There are nearly 40 medical cannabis dispensaries in Victoria, B.C., and all operate illegally, despite having a city business license displayed on each of their walls.
Recreational cannabis is officially illegal in Canada, and while it is legal for medical purposes with a doctor’s prescription, dispensaries that sell it are not operating within the law.
Technically, then, the only way to purchase cannabis is by going directly to a producer, of which there are 12 in British Columbia. Or you can grow it yourself if you have a medical prescription and are registered with Health Canada.
“We are in the gray area right now, but we know that legislation is coming soon in our favor. So we are feeling it out, testing the waters until the dispensaries are legal,” explained Steve, a local paramedic who rides his bike around Victoria offering support to residents and visitors.
Steve didn’t want his last name used, but talked freely about the positive relationship between the police and the local dispensaries.
“Basically, the federal government has told Canadian citizens that they are going to legalize (cannabis) soon,” he explained. “We have an opioid crisis here, not a pot crisis. Our police are busy trying to get fentanyl off the street. Marijuana is the least of their problems.”
The community seems to be generally supportive of the hands-off approach to cannabis businesses.
“I don’t believe marijuana is a gateway drug,” said Carolyn Stobbart, who works at The Papery in Victoria, just down the street from Cloud Nine, one of the popular dispensaries in town. “The dispensaries are our storefront neighbors, and don’t cause any problems. They pay their taxes and operate professionally.”
Cloud Nine sits in the heart of downtown Victoria (conveniently next to a pizza restaurant and a pho restaurant).
Ed, one of the managers at Cloud Nine, didn’t want to give his last name, but explained that while there is a lot of red tape and all sorts of hoops to jump through when someone opens a dispensary here, once it is open, neighbors and police are accepting.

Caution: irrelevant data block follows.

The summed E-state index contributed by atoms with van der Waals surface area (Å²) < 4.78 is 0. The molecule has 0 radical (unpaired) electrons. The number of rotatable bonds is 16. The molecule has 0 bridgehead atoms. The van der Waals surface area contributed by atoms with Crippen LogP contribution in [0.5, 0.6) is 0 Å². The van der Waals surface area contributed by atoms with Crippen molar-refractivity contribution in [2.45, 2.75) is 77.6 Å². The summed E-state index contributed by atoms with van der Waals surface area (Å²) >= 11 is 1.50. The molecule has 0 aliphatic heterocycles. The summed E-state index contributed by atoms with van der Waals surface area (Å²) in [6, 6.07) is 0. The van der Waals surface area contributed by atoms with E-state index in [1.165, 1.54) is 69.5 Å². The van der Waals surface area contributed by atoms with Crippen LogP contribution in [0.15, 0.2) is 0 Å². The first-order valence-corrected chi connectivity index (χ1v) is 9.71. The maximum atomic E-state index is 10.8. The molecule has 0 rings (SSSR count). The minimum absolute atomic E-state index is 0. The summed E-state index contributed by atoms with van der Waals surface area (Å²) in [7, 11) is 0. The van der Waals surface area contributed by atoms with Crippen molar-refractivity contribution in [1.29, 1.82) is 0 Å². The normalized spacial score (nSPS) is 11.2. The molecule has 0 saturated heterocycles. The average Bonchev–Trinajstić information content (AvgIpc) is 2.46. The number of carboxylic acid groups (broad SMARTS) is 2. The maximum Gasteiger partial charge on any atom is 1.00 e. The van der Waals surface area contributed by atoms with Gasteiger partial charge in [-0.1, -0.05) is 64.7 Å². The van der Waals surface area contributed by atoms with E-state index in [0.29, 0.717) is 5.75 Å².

“We aren’t here to judge. Just call us,” Ed said.
When the cruise ships come into port, the dispensaries see a spike in sales.
“We get curious people who come in,” said another employee who asked to be called Bill.
However, though dispensary employees are happy to talk about the current marketplace and the federal support, there is still a little uncertainty about discussing the buying, selling or possessing of cannabis in public due to its illegal status.
Canadian marijuana also has some appeal to Americans, especially those coming in on cruise ships.
First, the American dollar is stronger these days so your spending money goes further. There’s also less mark-up: BC’s provisional sales tax is 7 percent, and there’s a 5 percent goods and service tax, levied on any purchase from cannabis to birthday cards to souvenirs.
The 12 percent tax is still less than many states, especially Washington that charges more than 30 percent on cannabis purchases.
While medical marijuana prescriptions allow up to 150 grams per day to be purchased, the dispensaries seem to have a more lax approach to their sales.
“We don’t really have a set amount, but if someone bought more than one or two ounces on a regular basis, we’d probably stop selling to them,” said Bill.
When asked about what sort of medical prescription qualified a person to buy cannabis, employees at Cloud Nine and Trees Dispensary had similar answers. If a customer comes in for the first time and doesn’t have a prescription in hand, they work on the honor system. If a prescription is expired, it’s as good as one that isn’t.
Both employees explained that Victoria has so many dispensaries because it is served by the Royal Canadian Mounted Police while the other neighboring province such as Saanich is served by the Central Saanich Police. Steve believes that the RCMP essentially looks the other way because they feel like pot is going to be federally legalized very soon.
“We’ve always been laid back in B.C. and Victoria. We are the Californians of Canada with a free spirit,” Steve said. “$10 per gram/all products,” Ed explained. “Come on in; we’re open 9 a.m. to 8 p.m., seven days a week.”
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